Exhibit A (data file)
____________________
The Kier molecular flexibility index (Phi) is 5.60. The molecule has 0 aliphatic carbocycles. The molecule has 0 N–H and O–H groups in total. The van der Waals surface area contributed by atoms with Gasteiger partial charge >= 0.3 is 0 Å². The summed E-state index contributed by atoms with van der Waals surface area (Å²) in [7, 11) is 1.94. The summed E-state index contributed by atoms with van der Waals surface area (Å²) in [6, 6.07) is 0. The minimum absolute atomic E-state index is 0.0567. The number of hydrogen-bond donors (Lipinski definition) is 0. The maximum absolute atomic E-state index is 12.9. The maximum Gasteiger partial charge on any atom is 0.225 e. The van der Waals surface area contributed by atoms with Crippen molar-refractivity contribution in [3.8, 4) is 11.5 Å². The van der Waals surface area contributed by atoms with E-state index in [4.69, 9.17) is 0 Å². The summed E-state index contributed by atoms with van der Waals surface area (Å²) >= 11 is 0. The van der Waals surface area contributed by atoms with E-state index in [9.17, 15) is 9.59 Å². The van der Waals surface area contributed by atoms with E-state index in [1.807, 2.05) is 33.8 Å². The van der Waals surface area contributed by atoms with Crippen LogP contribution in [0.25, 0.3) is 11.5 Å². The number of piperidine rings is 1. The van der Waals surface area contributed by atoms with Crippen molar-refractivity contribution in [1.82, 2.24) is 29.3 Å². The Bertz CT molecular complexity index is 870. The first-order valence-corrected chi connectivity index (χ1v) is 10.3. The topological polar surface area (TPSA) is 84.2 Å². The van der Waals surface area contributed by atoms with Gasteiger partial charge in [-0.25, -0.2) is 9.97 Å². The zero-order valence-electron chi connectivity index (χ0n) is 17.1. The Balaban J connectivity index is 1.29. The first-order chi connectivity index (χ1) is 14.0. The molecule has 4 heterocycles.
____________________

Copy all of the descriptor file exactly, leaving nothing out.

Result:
The Kier molecular flexibility index (Phi) is 5.60. The molecule has 0 aliphatic carbocycles. The molecule has 0 N–H and O–H groups in total. The van der Waals surface area contributed by atoms with Gasteiger partial charge >= 0.3 is 0 Å². The summed E-state index contributed by atoms with van der Waals surface area (Å²) in [7, 11) is 1.94. The summed E-state index contributed by atoms with van der Waals surface area (Å²) in [6, 6.07) is 0. The minimum absolute atomic E-state index is 0.0567. The number of hydrogen-bond donors (Lipinski definition) is 0. The maximum absolute atomic E-state index is 12.9. The maximum Gasteiger partial charge on any atom is 0.225 e. The van der Waals surface area contributed by atoms with Crippen molar-refractivity contribution in [3.8, 4) is 11.5 Å². The van der Waals surface area contributed by atoms with E-state index in [4.69, 9.17) is 0 Å². The summed E-state index contributed by atoms with van der Waals surface area (Å²) >= 11 is 0. The van der Waals surface area contributed by atoms with E-state index in [9.17, 15) is 9.59 Å². The van der Waals surface area contributed by atoms with E-state index in [1.807, 2.05) is 33.8 Å². The van der Waals surface area contributed by atoms with Crippen LogP contribution in [0.25, 0.3) is 11.5 Å². The number of piperidine rings is 1. The van der Waals surface area contributed by atoms with Crippen molar-refractivity contribution in [1.82, 2.24) is 29.3 Å². The Bertz CT molecular complexity index is 870. The first-order valence-corrected chi connectivity index (χ1v) is 10.3. The topological polar surface area (TPSA) is 84.2 Å². The van der Waals surface area contributed by atoms with Gasteiger partial charge in [-0.25, -0.2) is 9.97 Å². The zero-order valence-electron chi connectivity index (χ0n) is 17.1. The Balaban J connectivity index is 1.29. The first-order chi connectivity index (χ1) is 14.0. The molecule has 4 heterocycles.